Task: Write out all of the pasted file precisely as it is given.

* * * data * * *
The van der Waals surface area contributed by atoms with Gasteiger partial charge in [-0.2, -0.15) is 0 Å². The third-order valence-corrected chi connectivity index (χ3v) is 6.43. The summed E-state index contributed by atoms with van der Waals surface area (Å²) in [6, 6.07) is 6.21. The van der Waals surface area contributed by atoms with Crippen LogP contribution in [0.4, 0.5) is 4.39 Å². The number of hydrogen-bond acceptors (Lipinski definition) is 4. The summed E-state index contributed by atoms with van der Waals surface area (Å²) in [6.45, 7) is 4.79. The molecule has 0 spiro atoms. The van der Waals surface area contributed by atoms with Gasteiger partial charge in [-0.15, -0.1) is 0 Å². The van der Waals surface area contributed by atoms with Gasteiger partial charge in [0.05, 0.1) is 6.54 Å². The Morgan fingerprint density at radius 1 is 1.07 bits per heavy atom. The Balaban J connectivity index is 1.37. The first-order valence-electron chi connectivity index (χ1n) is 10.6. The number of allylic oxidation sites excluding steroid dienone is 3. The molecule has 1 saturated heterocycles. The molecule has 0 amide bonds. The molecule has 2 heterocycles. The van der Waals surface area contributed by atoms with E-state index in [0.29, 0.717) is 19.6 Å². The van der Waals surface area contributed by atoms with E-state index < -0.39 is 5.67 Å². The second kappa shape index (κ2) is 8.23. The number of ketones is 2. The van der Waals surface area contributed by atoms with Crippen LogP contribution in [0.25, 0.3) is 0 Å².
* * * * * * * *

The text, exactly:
The van der Waals surface area contributed by atoms with Gasteiger partial charge in [-0.2, -0.15) is 0 Å². The third-order valence-corrected chi connectivity index (χ3v) is 6.43. The summed E-state index contributed by atoms with van der Waals surface area (Å²) in [6, 6.07) is 6.21. The van der Waals surface area contributed by atoms with Crippen LogP contribution in [0.4, 0.5) is 4.39 Å². The number of hydrogen-bond acceptors (Lipinski definition) is 4. The summed E-state index contributed by atoms with van der Waals surface area (Å²) in [6.45, 7) is 4.79. The molecule has 0 spiro atoms. The van der Waals surface area contributed by atoms with Gasteiger partial charge in [-0.15, -0.1) is 0 Å². The van der Waals surface area contributed by atoms with Gasteiger partial charge in [0.05, 0.1) is 6.54 Å². The Morgan fingerprint density at radius 1 is 1.07 bits per heavy atom. The Balaban J connectivity index is 1.37. The first-order valence-electron chi connectivity index (χ1n) is 10.6. The number of allylic oxidation sites excluding steroid dienone is 3. The molecule has 1 saturated heterocycles. The molecule has 0 amide bonds. The molecule has 2 heterocycles. The van der Waals surface area contributed by atoms with E-state index in [0.29, 0.717) is 19.6 Å². The van der Waals surface area contributed by atoms with E-state index < -0.39 is 5.67 Å². The second kappa shape index (κ2) is 8.23. The number of ketones is 2. The van der Waals surface area contributed by atoms with Crippen LogP contribution in [0.25, 0.3) is 0 Å².